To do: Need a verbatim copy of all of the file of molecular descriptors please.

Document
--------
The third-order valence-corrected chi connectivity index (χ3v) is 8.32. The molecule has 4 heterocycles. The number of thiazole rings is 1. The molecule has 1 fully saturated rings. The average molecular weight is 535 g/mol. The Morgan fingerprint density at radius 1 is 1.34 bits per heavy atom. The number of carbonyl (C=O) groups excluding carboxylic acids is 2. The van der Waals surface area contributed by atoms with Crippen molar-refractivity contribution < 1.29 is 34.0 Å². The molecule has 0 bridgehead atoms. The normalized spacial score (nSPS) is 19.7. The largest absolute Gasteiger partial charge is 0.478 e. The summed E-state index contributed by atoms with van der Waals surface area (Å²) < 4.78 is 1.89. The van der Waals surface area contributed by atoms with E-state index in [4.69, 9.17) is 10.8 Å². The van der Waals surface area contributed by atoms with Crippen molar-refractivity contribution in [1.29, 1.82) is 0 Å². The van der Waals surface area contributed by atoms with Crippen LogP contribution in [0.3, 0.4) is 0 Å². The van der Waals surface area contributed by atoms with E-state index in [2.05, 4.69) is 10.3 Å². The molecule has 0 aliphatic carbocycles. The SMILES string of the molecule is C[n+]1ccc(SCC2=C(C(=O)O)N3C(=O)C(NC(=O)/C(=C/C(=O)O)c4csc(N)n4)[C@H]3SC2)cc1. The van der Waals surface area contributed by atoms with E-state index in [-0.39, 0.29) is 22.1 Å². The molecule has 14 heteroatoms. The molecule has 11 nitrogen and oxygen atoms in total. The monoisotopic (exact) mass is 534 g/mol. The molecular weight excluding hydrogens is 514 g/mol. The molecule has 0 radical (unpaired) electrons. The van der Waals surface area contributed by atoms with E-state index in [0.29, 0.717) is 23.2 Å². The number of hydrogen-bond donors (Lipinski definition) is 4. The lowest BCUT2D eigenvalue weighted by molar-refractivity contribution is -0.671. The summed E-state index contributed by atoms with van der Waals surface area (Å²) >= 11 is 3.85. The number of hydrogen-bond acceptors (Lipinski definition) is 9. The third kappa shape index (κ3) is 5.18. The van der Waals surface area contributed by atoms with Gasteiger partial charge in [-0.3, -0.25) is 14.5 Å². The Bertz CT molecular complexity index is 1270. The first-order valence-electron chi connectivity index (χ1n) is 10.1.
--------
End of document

The third-order valence-corrected chi connectivity index (χ3v) is 8.32. The molecule has 4 heterocycles. The number of thiazole rings is 1. The molecule has 1 fully saturated rings. The average molecular weight is 535 g/mol. The Morgan fingerprint density at radius 1 is 1.34 bits per heavy atom. The number of carbonyl (C=O) groups excluding carboxylic acids is 2. The van der Waals surface area contributed by atoms with Crippen molar-refractivity contribution < 1.29 is 34.0 Å². The molecule has 0 bridgehead atoms. The normalized spacial score (nSPS) is 19.7. The largest absolute Gasteiger partial charge is 0.478 e. The summed E-state index contributed by atoms with van der Waals surface area (Å²) < 4.78 is 1.89. The van der Waals surface area contributed by atoms with E-state index in [4.69, 9.17) is 10.8 Å². The van der Waals surface area contributed by atoms with Crippen molar-refractivity contribution in [1.29, 1.82) is 0 Å². The van der Waals surface area contributed by atoms with Crippen LogP contribution in [0.3, 0.4) is 0 Å². The van der Waals surface area contributed by atoms with E-state index in [2.05, 4.69) is 10.3 Å². The molecule has 0 aliphatic carbocycles. The SMILES string of the molecule is C[n+]1ccc(SCC2=C(C(=O)O)N3C(=O)C(NC(=O)/C(=C/C(=O)O)c4csc(N)n4)[C@H]3SC2)cc1. The van der Waals surface area contributed by atoms with E-state index in [-0.39, 0.29) is 22.1 Å². The molecule has 14 heteroatoms. The molecule has 11 nitrogen and oxygen atoms in total. The monoisotopic (exact) mass is 534 g/mol. The molecular weight excluding hydrogens is 514 g/mol. The molecule has 0 radical (unpaired) electrons. The van der Waals surface area contributed by atoms with E-state index in [0.29, 0.717) is 23.2 Å². The number of hydrogen-bond donors (Lipinski definition) is 4. The lowest BCUT2D eigenvalue weighted by molar-refractivity contribution is -0.671. The summed E-state index contributed by atoms with van der Waals surface area (Å²) >= 11 is 3.85. The number of hydrogen-bond acceptors (Lipinski definition) is 9. The third kappa shape index (κ3) is 5.18. The van der Waals surface area contributed by atoms with Gasteiger partial charge in [-0.3, -0.25) is 14.5 Å². The Bertz CT molecular complexity index is 1270. The first-order valence-electron chi connectivity index (χ1n) is 10.1.